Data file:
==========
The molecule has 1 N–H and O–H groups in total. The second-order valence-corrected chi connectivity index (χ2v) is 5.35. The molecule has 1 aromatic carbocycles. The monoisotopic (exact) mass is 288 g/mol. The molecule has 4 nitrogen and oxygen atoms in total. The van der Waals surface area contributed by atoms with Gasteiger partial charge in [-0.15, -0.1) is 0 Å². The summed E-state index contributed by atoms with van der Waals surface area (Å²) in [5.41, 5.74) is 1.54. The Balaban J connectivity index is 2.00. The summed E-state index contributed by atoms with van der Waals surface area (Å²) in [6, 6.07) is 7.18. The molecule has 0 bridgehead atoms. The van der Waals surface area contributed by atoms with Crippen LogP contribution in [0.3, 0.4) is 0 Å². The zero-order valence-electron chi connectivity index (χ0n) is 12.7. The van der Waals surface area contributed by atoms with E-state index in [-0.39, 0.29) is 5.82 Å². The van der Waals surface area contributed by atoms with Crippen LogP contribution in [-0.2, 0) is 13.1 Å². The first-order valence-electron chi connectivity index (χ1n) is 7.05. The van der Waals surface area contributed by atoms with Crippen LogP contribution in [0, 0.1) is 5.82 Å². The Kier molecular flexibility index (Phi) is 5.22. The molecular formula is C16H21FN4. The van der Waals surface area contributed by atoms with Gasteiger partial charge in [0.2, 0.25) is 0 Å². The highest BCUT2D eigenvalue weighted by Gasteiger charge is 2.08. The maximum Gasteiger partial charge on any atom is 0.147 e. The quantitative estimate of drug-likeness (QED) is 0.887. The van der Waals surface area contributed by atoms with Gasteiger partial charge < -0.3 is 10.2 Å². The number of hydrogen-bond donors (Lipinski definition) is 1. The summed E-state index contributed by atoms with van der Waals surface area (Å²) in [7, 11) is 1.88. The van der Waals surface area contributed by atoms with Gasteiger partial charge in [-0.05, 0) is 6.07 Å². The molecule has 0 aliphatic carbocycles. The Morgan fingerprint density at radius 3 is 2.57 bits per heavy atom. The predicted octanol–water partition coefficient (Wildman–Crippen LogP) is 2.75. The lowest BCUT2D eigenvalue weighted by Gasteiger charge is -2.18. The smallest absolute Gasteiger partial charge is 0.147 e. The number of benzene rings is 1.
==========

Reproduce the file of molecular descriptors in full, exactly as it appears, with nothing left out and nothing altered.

The molecule has 1 N–H and O–H groups in total. The second-order valence-corrected chi connectivity index (χ2v) is 5.35. The molecule has 1 aromatic carbocycles. The monoisotopic (exact) mass is 288 g/mol. The molecule has 4 nitrogen and oxygen atoms in total. The van der Waals surface area contributed by atoms with Gasteiger partial charge in [-0.15, -0.1) is 0 Å². The summed E-state index contributed by atoms with van der Waals surface area (Å²) in [5.41, 5.74) is 1.54. The Balaban J connectivity index is 2.00. The summed E-state index contributed by atoms with van der Waals surface area (Å²) in [6, 6.07) is 7.18. The molecule has 0 bridgehead atoms. The van der Waals surface area contributed by atoms with Crippen LogP contribution in [0.3, 0.4) is 0 Å². The zero-order valence-electron chi connectivity index (χ0n) is 12.7. The van der Waals surface area contributed by atoms with E-state index in [-0.39, 0.29) is 5.82 Å². The van der Waals surface area contributed by atoms with Crippen LogP contribution in [-0.2, 0) is 13.1 Å². The first-order valence-electron chi connectivity index (χ1n) is 7.05. The van der Waals surface area contributed by atoms with Crippen LogP contribution in [0, 0.1) is 5.82 Å². The Kier molecular flexibility index (Phi) is 5.22. The molecular formula is C16H21FN4. The van der Waals surface area contributed by atoms with Gasteiger partial charge in [0.2, 0.25) is 0 Å². The highest BCUT2D eigenvalue weighted by Gasteiger charge is 2.08. The maximum Gasteiger partial charge on any atom is 0.147 e. The quantitative estimate of drug-likeness (QED) is 0.887. The van der Waals surface area contributed by atoms with Gasteiger partial charge < -0.3 is 10.2 Å². The number of hydrogen-bond donors (Lipinski definition) is 1. The summed E-state index contributed by atoms with van der Waals surface area (Å²) in [7, 11) is 1.88. The van der Waals surface area contributed by atoms with Gasteiger partial charge in [-0.05, 0) is 6.07 Å². The molecule has 0 aliphatic carbocycles. The Morgan fingerprint density at radius 3 is 2.57 bits per heavy atom. The predicted octanol–water partition coefficient (Wildman–Crippen LogP) is 2.75. The lowest BCUT2D eigenvalue weighted by Gasteiger charge is -2.18. The smallest absolute Gasteiger partial charge is 0.147 e. The number of benzene rings is 1.